Is there a standard term for a feature that always has the same value, i.e. that can be discarded without loss of information?

For example I am trying to classify cats vs dogs, and every example in my training set has has_two_eyes=true.

I am thinking something like "useless," "redundant," "constant," or "degenerate," but I don't know what the standard terminology is here.


I think there are a few terms, but the one I have seen most often is "Zero Variance Predictor" or "Zero Variance Feature"


After some more research, I believe this is a type of "redundant" feature, in the language of Machine Learning. A redundant feature is one that can be proven to add no information by looking at the inputs only. This might also be used to describe a feature which has a correlation of ±1 with another feature, but perfectly-correlated and zero-variance features are both redundant in that you can see they add no information without looking at the targets.

I'd probably call it a "redundant, constant-value feature" to be specific.

Redundant features are related to irrelevant features, which have no predictive power. However, it is necessary to consider the targets to determine if a feature is irrelevant. This can be done by calculating feature importance, for example. An example of an irrelevant feature can be one that takes a random value, which will thus not be correlated with the targets, and therefore can't possibly help predict the target value of a previously unseen example.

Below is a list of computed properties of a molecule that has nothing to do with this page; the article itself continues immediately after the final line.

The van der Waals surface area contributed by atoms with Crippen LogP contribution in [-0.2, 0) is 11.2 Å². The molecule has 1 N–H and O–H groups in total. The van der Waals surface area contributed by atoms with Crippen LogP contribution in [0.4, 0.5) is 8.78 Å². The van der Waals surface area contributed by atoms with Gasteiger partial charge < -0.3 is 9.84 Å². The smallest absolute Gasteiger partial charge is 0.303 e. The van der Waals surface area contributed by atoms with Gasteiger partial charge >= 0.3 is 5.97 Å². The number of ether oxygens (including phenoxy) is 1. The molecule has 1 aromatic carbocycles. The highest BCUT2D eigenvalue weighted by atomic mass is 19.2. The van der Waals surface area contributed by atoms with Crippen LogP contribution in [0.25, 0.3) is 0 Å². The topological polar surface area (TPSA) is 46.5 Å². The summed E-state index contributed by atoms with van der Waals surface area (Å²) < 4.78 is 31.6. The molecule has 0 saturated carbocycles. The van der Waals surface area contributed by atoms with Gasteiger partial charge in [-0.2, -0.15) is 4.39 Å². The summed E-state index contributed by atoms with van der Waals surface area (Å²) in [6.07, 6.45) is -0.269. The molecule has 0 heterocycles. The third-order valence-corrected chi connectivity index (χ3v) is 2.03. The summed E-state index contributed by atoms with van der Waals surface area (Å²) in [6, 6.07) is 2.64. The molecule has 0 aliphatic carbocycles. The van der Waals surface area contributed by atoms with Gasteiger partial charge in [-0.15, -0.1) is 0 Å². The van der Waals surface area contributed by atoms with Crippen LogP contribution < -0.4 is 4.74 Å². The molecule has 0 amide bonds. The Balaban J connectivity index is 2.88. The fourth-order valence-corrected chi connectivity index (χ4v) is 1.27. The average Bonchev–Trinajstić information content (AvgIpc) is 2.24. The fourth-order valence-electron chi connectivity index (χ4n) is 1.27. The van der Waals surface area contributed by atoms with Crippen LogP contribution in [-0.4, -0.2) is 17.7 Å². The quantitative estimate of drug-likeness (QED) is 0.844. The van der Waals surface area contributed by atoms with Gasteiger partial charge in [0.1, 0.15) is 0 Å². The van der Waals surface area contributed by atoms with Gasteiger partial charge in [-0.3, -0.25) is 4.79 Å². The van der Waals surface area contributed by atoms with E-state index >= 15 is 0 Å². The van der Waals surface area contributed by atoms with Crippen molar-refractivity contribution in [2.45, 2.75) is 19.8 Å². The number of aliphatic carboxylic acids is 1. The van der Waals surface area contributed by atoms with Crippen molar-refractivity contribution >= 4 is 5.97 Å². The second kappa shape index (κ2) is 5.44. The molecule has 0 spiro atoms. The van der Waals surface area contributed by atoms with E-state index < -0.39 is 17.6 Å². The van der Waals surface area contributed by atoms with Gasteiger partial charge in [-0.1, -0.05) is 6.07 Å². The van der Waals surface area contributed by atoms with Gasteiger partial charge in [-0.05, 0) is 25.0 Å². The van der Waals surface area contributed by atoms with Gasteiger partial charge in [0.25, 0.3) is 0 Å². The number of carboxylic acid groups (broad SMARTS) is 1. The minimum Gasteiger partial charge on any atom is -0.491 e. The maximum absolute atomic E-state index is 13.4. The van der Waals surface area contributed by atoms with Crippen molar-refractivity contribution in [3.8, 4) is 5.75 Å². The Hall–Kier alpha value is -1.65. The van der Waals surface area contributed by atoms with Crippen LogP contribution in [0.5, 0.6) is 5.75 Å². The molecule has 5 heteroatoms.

The Wikipedia article on feature selection does a pretty good job of explaining these concepts.

I believe "Zero Variance Predictor" as Dan Scally answered is equally valid, just more common in Statistics - so if that's your field then it might be the more appropriate term.

I find "near-zero variance predictor" to be a lot more descriptive in the case where the feature is close to but not exactly zero variance. "Zero variance predictor" seems like a convoluted way of saying the feature always takes the same value, so I'd prefer to call it a constant-value feature, but this is just my preference.

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    $\begingroup$ I think redundant is inappropriate as I believe it is better suited to features that are similar in your feature set. For instance if you took feature x1 and made a copy of it x2, then x2 (or x1) could be redundant. At least this fits more in line with the English definition of the word redundant $\endgroup$
    – astel
    Sep 20 '19 at 19:24

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